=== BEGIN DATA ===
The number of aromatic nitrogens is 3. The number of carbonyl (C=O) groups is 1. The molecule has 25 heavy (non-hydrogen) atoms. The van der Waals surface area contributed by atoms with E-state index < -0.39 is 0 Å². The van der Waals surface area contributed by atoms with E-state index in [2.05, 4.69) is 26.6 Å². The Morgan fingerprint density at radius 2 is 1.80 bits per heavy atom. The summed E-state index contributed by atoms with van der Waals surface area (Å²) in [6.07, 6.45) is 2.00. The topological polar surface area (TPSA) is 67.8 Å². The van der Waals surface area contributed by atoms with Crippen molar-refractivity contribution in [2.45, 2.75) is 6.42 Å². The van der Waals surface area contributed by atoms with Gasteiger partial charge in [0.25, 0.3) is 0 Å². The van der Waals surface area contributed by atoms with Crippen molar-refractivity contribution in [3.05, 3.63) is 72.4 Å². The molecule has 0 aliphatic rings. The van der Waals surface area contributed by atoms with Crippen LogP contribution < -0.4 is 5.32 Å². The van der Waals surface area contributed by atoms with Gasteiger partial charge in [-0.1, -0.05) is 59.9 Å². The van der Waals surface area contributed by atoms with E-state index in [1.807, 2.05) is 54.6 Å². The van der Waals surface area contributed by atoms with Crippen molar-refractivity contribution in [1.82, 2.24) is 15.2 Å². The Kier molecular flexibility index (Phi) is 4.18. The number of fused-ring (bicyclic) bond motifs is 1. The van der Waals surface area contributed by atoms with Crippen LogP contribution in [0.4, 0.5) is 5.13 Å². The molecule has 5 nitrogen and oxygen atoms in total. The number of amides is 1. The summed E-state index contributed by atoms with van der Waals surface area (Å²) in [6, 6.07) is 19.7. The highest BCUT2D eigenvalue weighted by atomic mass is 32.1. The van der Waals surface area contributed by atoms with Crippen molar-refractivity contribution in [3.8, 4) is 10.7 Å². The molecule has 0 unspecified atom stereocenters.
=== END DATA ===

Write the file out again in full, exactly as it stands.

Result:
The number of aromatic nitrogens is 3. The number of carbonyl (C=O) groups is 1. The molecule has 25 heavy (non-hydrogen) atoms. The van der Waals surface area contributed by atoms with E-state index < -0.39 is 0 Å². The van der Waals surface area contributed by atoms with E-state index in [2.05, 4.69) is 26.6 Å². The Morgan fingerprint density at radius 2 is 1.80 bits per heavy atom. The summed E-state index contributed by atoms with van der Waals surface area (Å²) in [6.07, 6.45) is 2.00. The topological polar surface area (TPSA) is 67.8 Å². The van der Waals surface area contributed by atoms with Crippen molar-refractivity contribution in [2.45, 2.75) is 6.42 Å². The van der Waals surface area contributed by atoms with Gasteiger partial charge in [0.25, 0.3) is 0 Å². The van der Waals surface area contributed by atoms with Crippen molar-refractivity contribution in [3.05, 3.63) is 72.4 Å². The molecule has 0 aliphatic rings. The van der Waals surface area contributed by atoms with Crippen LogP contribution < -0.4 is 5.32 Å². The van der Waals surface area contributed by atoms with Gasteiger partial charge in [-0.1, -0.05) is 59.9 Å². The van der Waals surface area contributed by atoms with E-state index in [1.807, 2.05) is 54.6 Å². The van der Waals surface area contributed by atoms with Crippen molar-refractivity contribution in [1.82, 2.24) is 15.2 Å². The Kier molecular flexibility index (Phi) is 4.18. The number of fused-ring (bicyclic) bond motifs is 1. The van der Waals surface area contributed by atoms with Crippen LogP contribution in [0.4, 0.5) is 5.13 Å². The molecule has 5 nitrogen and oxygen atoms in total. The number of amides is 1. The summed E-state index contributed by atoms with van der Waals surface area (Å²) in [6, 6.07) is 19.7. The highest BCUT2D eigenvalue weighted by atomic mass is 32.1. The van der Waals surface area contributed by atoms with Crippen molar-refractivity contribution in [3.8, 4) is 10.7 Å². The molecule has 0 unspecified atom stereocenters.